NJ family plagued by mysterious illness

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TEANECK, N.J. — The motorized chairs, ceiling rails and support bars inside a New Jersey family's home are not for senior residents, but for children -- four of them in all, all suffering from a mysterious, debilitating illness.

You may initially have some trouble believing the story Esther and her husband Arthur are about to share.

"I admire my kids because they are relentless. They are brave. They face the world with tasks (like) squeezing toothpaste out of a tube, zipping zippers -- these are things that come easily to use," mother Esther Herzfeld said.

It all began 12 years ago when the first of the Herzfelds' four children began having difficulty walking.

"I mean if your child is walking around, and tripping and falling, for the first week, or month or so. He’s clumsy. There are clumsy kids out there," father Arthur Herzfeld said.

But Tziporah’s condition worsened. And then one by one, their other three children started developing the same symptoms.

Fast forward several years, tens of thousands of dollars in medical tests and genetic analysis and there is still no diagnosis.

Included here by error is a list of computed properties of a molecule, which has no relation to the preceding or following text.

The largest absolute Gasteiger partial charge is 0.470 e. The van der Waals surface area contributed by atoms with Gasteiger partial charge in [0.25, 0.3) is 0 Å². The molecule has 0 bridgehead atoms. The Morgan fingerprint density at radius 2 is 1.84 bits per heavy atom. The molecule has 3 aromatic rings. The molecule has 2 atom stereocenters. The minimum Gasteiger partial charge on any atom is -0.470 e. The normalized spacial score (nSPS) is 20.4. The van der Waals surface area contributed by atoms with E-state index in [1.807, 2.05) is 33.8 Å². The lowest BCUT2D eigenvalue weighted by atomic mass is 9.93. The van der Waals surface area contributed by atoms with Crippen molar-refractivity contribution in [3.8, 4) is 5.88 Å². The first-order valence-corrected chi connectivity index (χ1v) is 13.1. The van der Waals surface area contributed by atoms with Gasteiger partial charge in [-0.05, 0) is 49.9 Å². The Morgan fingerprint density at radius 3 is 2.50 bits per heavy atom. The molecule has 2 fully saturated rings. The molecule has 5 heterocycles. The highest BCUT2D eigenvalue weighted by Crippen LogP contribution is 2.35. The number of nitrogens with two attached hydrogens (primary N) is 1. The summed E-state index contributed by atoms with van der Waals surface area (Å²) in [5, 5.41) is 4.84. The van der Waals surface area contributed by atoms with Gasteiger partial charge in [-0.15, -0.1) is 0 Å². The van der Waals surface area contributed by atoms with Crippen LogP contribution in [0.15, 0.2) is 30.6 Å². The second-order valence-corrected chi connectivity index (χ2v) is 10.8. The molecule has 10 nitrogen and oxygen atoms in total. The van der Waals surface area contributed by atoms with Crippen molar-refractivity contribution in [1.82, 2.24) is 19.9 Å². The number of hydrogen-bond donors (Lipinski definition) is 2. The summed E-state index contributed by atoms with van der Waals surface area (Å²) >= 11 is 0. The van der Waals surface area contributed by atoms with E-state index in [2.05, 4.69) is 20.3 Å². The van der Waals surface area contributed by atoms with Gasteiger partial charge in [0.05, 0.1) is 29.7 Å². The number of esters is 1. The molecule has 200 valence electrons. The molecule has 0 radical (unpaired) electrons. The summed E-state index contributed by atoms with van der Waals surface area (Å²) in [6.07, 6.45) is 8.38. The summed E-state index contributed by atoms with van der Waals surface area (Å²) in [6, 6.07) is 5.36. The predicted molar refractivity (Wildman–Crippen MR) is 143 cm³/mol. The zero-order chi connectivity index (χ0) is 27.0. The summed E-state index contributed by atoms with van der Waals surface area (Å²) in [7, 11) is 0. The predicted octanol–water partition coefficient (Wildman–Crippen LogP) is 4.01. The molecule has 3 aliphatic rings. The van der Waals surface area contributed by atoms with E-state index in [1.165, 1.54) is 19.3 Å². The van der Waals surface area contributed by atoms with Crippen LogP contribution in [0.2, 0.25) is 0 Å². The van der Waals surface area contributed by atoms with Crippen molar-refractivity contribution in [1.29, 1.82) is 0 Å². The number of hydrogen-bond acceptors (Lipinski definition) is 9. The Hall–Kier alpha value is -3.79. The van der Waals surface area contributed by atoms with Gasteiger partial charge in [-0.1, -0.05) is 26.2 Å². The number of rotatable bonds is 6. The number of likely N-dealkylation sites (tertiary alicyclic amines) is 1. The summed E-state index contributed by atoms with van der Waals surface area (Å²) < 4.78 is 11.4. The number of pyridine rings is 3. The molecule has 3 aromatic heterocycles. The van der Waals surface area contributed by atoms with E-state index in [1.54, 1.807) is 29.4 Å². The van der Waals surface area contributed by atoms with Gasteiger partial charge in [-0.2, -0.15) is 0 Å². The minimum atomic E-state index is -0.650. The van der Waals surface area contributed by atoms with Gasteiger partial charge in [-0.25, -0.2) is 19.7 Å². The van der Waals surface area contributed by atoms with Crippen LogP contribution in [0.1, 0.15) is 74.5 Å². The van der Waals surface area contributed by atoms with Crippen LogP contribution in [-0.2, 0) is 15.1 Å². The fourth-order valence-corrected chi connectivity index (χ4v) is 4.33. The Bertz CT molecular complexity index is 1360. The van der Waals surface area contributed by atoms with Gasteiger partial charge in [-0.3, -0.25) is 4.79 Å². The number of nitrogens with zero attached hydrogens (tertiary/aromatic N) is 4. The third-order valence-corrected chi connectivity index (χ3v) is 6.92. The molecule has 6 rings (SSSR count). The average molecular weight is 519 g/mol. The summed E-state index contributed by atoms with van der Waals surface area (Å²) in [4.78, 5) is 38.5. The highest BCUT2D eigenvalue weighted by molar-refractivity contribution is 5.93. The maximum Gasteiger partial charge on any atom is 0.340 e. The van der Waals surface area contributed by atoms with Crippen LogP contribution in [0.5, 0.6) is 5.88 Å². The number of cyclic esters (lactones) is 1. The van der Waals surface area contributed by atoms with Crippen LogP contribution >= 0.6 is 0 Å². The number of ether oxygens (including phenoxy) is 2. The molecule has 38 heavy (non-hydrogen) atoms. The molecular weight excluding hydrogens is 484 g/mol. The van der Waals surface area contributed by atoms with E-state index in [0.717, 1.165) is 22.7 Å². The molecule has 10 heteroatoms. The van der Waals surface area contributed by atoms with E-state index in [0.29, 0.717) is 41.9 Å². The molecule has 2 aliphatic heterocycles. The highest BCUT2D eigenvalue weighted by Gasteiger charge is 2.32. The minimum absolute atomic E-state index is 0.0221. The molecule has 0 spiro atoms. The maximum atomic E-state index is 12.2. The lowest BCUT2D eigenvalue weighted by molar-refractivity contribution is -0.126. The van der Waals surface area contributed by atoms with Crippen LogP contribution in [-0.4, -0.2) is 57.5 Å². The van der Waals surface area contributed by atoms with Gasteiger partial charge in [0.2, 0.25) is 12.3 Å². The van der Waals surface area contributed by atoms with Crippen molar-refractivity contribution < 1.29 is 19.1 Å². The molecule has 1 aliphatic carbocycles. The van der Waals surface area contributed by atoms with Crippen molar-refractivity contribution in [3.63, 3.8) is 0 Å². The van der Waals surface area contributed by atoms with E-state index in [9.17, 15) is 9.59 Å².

The Herzfeld’s youngest daughter -- now 15 -- is away at summer camp. Tziporah, the first to come down with the mystery condition, was not available to speak with PIX11 News.

But speaking with Rivka, now 23, and the couple's only son Tzvi told us all we need to know about the tenacity that drives this family through one challenge after another.

“When I turned thirteen, I noticed that I started walking on the side of my foot, so I couldn’t walk straight. I just woke up when I was fourteen, and couldn’t walk anymore. I haven’t walked since,” Tzvi said.

“I want to work as hard as I possibly can, physically, and emotionally can, to make myself stronger, so that if this degenerative condition is going to get me, fine. It will get me a little bit - less,” said Rivka.

The path forward for this faithful yet practical brood is uncertain. And the Herzfelds are well aware of that.

But Arthur and Esther’s decision to go public with their story last month, after more than a decade of trying to quietly to forge ahead, is borne out of willingness to do whatever they can for their children while they can.

“If life gives you lemons, you make lemonade. We’ve gotta make the best of a bad situation, because we don’t’ have a choice. We want our kids to be as dignified possible and we have to be role models for them,” Esther said.

To learn more about the Herzfelds' story or to help them, click here or here.

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